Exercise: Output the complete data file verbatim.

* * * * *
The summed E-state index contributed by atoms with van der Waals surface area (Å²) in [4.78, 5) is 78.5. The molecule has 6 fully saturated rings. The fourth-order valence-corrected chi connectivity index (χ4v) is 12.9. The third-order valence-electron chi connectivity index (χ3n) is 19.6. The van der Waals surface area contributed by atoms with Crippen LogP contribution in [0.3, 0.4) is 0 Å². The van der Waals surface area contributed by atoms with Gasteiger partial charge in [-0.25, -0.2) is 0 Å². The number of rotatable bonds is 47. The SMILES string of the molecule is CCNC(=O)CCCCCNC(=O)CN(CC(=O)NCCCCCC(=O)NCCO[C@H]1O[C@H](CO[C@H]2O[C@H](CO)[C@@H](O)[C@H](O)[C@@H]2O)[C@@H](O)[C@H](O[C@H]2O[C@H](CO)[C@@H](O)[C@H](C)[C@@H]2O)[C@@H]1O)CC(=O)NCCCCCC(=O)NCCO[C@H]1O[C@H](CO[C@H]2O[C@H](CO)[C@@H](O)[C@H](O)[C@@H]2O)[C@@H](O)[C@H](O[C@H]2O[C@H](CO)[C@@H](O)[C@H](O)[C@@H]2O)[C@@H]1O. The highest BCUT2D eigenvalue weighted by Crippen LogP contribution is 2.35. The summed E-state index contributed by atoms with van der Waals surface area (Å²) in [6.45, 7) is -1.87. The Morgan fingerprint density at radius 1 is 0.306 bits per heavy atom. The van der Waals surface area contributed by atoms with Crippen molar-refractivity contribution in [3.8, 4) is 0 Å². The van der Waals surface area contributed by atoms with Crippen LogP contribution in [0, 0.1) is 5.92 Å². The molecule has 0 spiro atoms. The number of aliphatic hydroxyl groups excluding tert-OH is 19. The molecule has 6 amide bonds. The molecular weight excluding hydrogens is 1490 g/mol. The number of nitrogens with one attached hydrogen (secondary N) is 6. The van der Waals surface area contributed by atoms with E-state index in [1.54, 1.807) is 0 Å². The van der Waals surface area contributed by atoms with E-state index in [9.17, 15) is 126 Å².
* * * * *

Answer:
The summed E-state index contributed by atoms with van der Waals surface area (Å²) in [4.78, 5) is 78.5. The molecule has 6 fully saturated rings. The fourth-order valence-corrected chi connectivity index (χ4v) is 12.9. The third-order valence-electron chi connectivity index (χ3n) is 19.6. The van der Waals surface area contributed by atoms with Crippen LogP contribution in [0.3, 0.4) is 0 Å². The van der Waals surface area contributed by atoms with Gasteiger partial charge in [-0.25, -0.2) is 0 Å². The number of rotatable bonds is 47. The SMILES string of the molecule is CCNC(=O)CCCCCNC(=O)CN(CC(=O)NCCCCCC(=O)NCCO[C@H]1O[C@H](CO[C@H]2O[C@H](CO)[C@@H](O)[C@H](O)[C@@H]2O)[C@@H](O)[C@H](O[C@H]2O[C@H](CO)[C@@H](O)[C@H](C)[C@@H]2O)[C@@H]1O)CC(=O)NCCCCCC(=O)NCCO[C@H]1O[C@H](CO[C@H]2O[C@H](CO)[C@@H](O)[C@H](O)[C@@H]2O)[C@@H](O)[C@H](O[C@H]2O[C@H](CO)[C@@H](O)[C@H](O)[C@@H]2O)[C@@H]1O. The highest BCUT2D eigenvalue weighted by Crippen LogP contribution is 2.35. The summed E-state index contributed by atoms with van der Waals surface area (Å²) in [6.45, 7) is -1.87. The Morgan fingerprint density at radius 1 is 0.306 bits per heavy atom. The van der Waals surface area contributed by atoms with Crippen molar-refractivity contribution in [3.8, 4) is 0 Å². The van der Waals surface area contributed by atoms with Crippen LogP contribution in [0, 0.1) is 5.92 Å². The molecule has 0 spiro atoms. The number of aliphatic hydroxyl groups excluding tert-OH is 19. The molecule has 6 amide bonds. The molecular weight excluding hydrogens is 1490 g/mol. The number of nitrogens with one attached hydrogen (secondary N) is 6. The van der Waals surface area contributed by atoms with E-state index in [1.54, 1.807) is 0 Å². The van der Waals surface area contributed by atoms with E-state index in [9.17, 15) is 126 Å².